Although there has only been one car theft over the past three weeks (on the 4100 block of E. Lynn St., 9/11), there have been plenty of car-prowl incidents: on the 1700 block of Lake Washington Boulevard E. on 8/31, on the 1800 block of 43rd Ave. E. on 9/1, on the 800 block of 34th Avenue E. on 9/10, on the 2700 block of E. Foster Island Road on 9/11, on the 3100 block of E. Madison St. on 9/13, and on the 1800 block of 40th Avenue E. on 9/16.

We generally see a big slow down in these kinds of crimes once summer ends. So perhaps that’s a small metaphorical silver lining to these literal dark clouds.

[Key to crime-map symbols: starbursts represent burglaries, solid cars represent car thefts, un-solid cars represent car prowls, spray-paint cans represent property damage, upraised hands represent shoplifting, dollar bills represent thefts, and handcuffs represent arrests under warrants. This map covers the period from August 27 through September 18.]

4 comments:

  1. How many of these crimes do the police actually solve?

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  2. One of the break-ins referenced in your blog occurred at my home. Three different neighbors saw someone very suspicious, loitering and poking around in ivy and bushes. Yet, no asked him what he was doing or called the police. All of them had very unsettled feelings about him and his behavior. One neighbor even watched this suspicious person walk in the open front door of another neighbor's home. But, he immediately turned around and exited, so the police were not called. Whether the thief saw the homeowner's dog or realized the homeowners were in the home is unclear.

    One reason no one questioned him was because he was wearing a bright orange utility vest (and drove a green late-model van). The vest made him seem "official" looking. However, he wasn't acting pfficial and he was in the neighborhood on a Sunday evening, not normal business hours for a utility worker.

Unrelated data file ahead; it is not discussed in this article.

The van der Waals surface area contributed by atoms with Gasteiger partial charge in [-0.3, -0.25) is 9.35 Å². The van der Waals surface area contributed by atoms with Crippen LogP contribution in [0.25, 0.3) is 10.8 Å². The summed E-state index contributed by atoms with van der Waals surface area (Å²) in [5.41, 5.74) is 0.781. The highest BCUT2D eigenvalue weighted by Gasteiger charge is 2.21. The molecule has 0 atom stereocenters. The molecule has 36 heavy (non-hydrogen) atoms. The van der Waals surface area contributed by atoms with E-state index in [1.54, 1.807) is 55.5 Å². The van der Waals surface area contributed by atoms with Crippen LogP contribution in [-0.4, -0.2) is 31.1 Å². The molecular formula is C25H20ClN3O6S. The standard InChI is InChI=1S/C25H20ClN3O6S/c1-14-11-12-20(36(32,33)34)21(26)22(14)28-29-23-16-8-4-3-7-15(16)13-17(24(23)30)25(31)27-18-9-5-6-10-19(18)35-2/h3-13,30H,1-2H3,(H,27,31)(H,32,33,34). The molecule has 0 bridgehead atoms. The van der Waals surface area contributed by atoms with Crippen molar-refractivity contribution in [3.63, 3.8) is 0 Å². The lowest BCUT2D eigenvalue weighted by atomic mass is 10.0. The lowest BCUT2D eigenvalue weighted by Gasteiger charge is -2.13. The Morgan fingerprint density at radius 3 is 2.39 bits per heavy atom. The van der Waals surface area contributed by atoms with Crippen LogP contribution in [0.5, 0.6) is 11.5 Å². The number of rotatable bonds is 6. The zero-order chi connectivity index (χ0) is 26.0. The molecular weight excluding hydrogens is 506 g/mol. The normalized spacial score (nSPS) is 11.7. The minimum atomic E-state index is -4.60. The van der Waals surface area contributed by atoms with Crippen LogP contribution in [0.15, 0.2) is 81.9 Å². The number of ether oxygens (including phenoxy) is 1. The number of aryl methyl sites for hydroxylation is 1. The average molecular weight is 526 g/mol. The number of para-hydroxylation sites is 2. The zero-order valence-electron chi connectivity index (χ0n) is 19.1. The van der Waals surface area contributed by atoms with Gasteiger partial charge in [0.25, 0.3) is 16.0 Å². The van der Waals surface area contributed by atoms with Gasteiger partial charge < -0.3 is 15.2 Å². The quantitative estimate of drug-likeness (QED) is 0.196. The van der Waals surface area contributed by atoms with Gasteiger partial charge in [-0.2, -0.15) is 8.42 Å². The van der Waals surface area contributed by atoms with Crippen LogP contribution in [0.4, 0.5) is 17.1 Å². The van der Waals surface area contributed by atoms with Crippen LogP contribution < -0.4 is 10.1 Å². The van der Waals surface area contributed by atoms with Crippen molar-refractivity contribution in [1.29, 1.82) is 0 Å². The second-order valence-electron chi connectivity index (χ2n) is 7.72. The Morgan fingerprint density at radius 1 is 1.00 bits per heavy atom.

If it looks like a rat, walks like a rat, smells like a rat...it's probably a rat. CALL THE POLICE !!! The police will respond and question someone suspicious. If the person is doing nothing wrong, there is no harm done. However, once contact is made with a would-be thief, an identity can be made and potential burglaries avoided.

    Call the police if you see someone or something suspicious. Keep a record of serial numbers for your property. Secure your homes better and use your alarm if you have one.
    I'd like to think we're all a little smarter on our block now.

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  3. The last post about someone in a utility vest is interesting...I have a business in Madison Park and last week a guy came in wearing a utility vest confirming my address and jotting it down on a clipboard....something did not seem right about him...sort of concerned now.

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  4. i was the person who had their house broken into and caught it on video. the guy called rovers the next day and asked how much i had on my rovers gift card. rovers called me to tell me someone had called trying to use my card. the guy then called back, made a reservation, showed up and rovers NEVER called the cops on him when he arrived to use my stollen card....nice. really nice